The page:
This past week we finally received our first killing frost of the season. It’s time to perform the fun task of digging up the roots we want to save and store over the winter. These would be the tender roots of the cannas, dahlias, gladioli, caladiums, callas, begonias and ismenes. If left in the ground in our region, they will surely rot due to the extreme winter temperatures. All of these plants need a killing frost before digging to stop the growing process, except for the ismenes.
In this article, we will refer to the bulbs as roots, as they are not all true bulbs. The cannas and callas are rhizomes, the dahlias and begonias are tubers, the gladioli and caladiums are corms, and the ismenes are bulbs.
When digging out any of these roots, always use a fork or spade to lift them from the ground. Place the digging utensil one foot out from the stem of the plant and go down at least 8 inches to avoid injuring any of the root systems. Gently move the tool back and forth until you can lift out the root ball and brush away any loose soil.
After the roots are lifted, wash them off with water to remove the soil. Do not give them a hard spray as this may damage some of the tender roots like that of the begonias and dahlias by removing their tender skins. Once the roots are cleaned of soil, cut the vegetative portion of the plant back to 6 inches from the roots and leave them out in a warm, dry area for five to seven days to sufficiently dry out.
Ismenes are the one type of bulb that needs to be dug up before the first frost. These bulbs are also known as Peruvian daffodils and bloom in June. The bulbs resemble that of the amaryllis. Their fleshy roots need to be stored in a dry and dark location that is around 60 degrees for best results in an open-air container.
Cannas and callas should have all damaged parts of the root systems removed with a very sharp knife to make sure all cuts are clean and free of disease. Pack them in a box or bag with peat moss or perlite around them so the roots are not touching each other. Store in a cool, dark and dry area at around 50 degrees.
Dahlias and begonias have a more tender root and need a little extra care when lifting. Do not damage or injure the roots when removing the soil. If a tuber is broken in half, it will not grow and needs to be discarded. Most tubers will have growth “eyes” on the upper end. Save and store these tubers over the winter. Rotten, diseased or damaged roots should be discarded. Store in a box or bag surrounded by peat moss or perlite in the same conditions as cannas and callas.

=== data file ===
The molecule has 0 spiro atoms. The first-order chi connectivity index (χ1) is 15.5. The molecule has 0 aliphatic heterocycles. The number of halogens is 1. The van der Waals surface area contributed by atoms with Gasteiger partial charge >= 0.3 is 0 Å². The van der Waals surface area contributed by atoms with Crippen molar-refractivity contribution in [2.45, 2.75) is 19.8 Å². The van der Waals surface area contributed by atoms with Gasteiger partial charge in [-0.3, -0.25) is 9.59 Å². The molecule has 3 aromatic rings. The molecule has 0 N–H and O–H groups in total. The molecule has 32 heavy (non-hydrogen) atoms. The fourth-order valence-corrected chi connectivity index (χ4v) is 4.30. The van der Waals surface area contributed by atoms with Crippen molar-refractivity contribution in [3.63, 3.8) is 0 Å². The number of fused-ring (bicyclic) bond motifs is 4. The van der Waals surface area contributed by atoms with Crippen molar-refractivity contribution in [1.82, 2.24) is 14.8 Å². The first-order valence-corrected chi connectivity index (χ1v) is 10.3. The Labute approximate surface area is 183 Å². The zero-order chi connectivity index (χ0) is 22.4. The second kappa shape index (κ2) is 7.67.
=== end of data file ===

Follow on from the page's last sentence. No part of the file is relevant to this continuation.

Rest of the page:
Gladioli and caladiums are a bit easier to dig as they have a smaller root system and have corms, which are easier to handle. The original corm that was planted in the spring will have shriveled up and the new corm will have formed directly above it. After five to seven days of drying them in the air, you will be able to snap off the old corm from the bottom the healthy one and discard that portion. Store in an onion sack or nylon stocking and hang them from the ceiling. This allows for good air circulation, which keeps mold and fungus from forming. They also prefer a cooler temperature of about 40 degrees for storage.
All types of roots should be shaken or dusted with a insecticide/fungicide mixture to prevent any bugs and disease. Check on the roots once a month during their storage period to make sure none are starting to rot, discolor or dry out. If some have discolored or begun to rot, remove them as soon as possible so they do not affect the others. Any roots that look to be drying out and becoming shriveled, give them a light mist from a spray bottle to add a little moisture. Never spray into a bag and then seal it up as this will cause too wet of a storage environment for your roots.
Typically one can expect to lose about 10 percent of the roots in the winter storage process, but it is well worth the effort. With the cost of some of the varieties out on the market, some of them are best saved from year to year with a little extra effort.
These bulbs can be planted directly into the garden in the springtime after the threat of frost has left for another year of beautiful blooms. Caladiums would be the one root to start earlier in the spring inside before planting as they need a lot of heat and humidity to start growing. Once they have begun to grow, transplant them into the yard after the soils have warmed.
As much fun as the digging process can be, especially when the winds are howling at forty miles per hour and the temperature is hovering around thirty-five degrees, it is very rewarding in the spring when you can start these roots all over again. Once they all begin to bloom in the garden, we forget the effort it took to get them to this place again. In fact, as we are enjoying them on a nice warm 80-degree day, we quickly forget about the actual storage process which keep these wonderful plant species from year to year. In some ways, they are like our friends, some take a lot of special care and attention that may seem to drain us at times, but when they truly shine for you, it makes it all worthwhile.